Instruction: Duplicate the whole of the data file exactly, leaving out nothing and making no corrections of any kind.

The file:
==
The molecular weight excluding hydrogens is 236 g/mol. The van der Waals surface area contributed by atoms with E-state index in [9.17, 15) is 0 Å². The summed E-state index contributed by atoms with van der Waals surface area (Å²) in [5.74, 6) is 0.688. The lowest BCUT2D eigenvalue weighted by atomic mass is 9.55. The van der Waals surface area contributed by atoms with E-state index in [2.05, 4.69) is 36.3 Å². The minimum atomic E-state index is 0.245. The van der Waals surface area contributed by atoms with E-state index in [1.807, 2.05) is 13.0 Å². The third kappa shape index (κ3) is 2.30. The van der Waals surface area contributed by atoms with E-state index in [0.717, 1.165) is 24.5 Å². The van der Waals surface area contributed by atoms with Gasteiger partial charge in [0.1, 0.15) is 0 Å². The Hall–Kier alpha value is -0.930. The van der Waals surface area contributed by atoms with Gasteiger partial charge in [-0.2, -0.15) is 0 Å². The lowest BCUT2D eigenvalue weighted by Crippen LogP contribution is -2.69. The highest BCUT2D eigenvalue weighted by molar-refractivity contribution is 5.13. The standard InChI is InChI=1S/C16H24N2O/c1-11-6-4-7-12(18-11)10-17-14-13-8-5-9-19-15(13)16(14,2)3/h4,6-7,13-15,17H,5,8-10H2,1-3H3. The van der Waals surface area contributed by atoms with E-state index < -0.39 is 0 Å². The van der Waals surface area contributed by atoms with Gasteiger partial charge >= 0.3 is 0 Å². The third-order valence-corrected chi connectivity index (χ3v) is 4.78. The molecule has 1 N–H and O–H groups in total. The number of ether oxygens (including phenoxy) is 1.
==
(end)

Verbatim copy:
The molecular weight excluding hydrogens is 236 g/mol. The van der Waals surface area contributed by atoms with E-state index in [9.17, 15) is 0 Å². The summed E-state index contributed by atoms with van der Waals surface area (Å²) in [5.74, 6) is 0.688. The lowest BCUT2D eigenvalue weighted by atomic mass is 9.55. The van der Waals surface area contributed by atoms with E-state index in [2.05, 4.69) is 36.3 Å². The minimum atomic E-state index is 0.245. The van der Waals surface area contributed by atoms with E-state index in [1.807, 2.05) is 13.0 Å². The third kappa shape index (κ3) is 2.30. The van der Waals surface area contributed by atoms with E-state index in [0.717, 1.165) is 24.5 Å². The van der Waals surface area contributed by atoms with Gasteiger partial charge in [0.1, 0.15) is 0 Å². The Hall–Kier alpha value is -0.930. The van der Waals surface area contributed by atoms with Gasteiger partial charge in [-0.2, -0.15) is 0 Å². The lowest BCUT2D eigenvalue weighted by Crippen LogP contribution is -2.69. The highest BCUT2D eigenvalue weighted by molar-refractivity contribution is 5.13. The standard InChI is InChI=1S/C16H24N2O/c1-11-6-4-7-12(18-11)10-17-14-13-8-5-9-19-15(13)16(14,2)3/h4,6-7,13-15,17H,5,8-10H2,1-3H3. The van der Waals surface area contributed by atoms with E-state index < -0.39 is 0 Å². The van der Waals surface area contributed by atoms with Gasteiger partial charge >= 0.3 is 0 Å². The third-order valence-corrected chi connectivity index (χ3v) is 4.78. The molecule has 1 N–H and O–H groups in total. The number of ether oxygens (including phenoxy) is 1.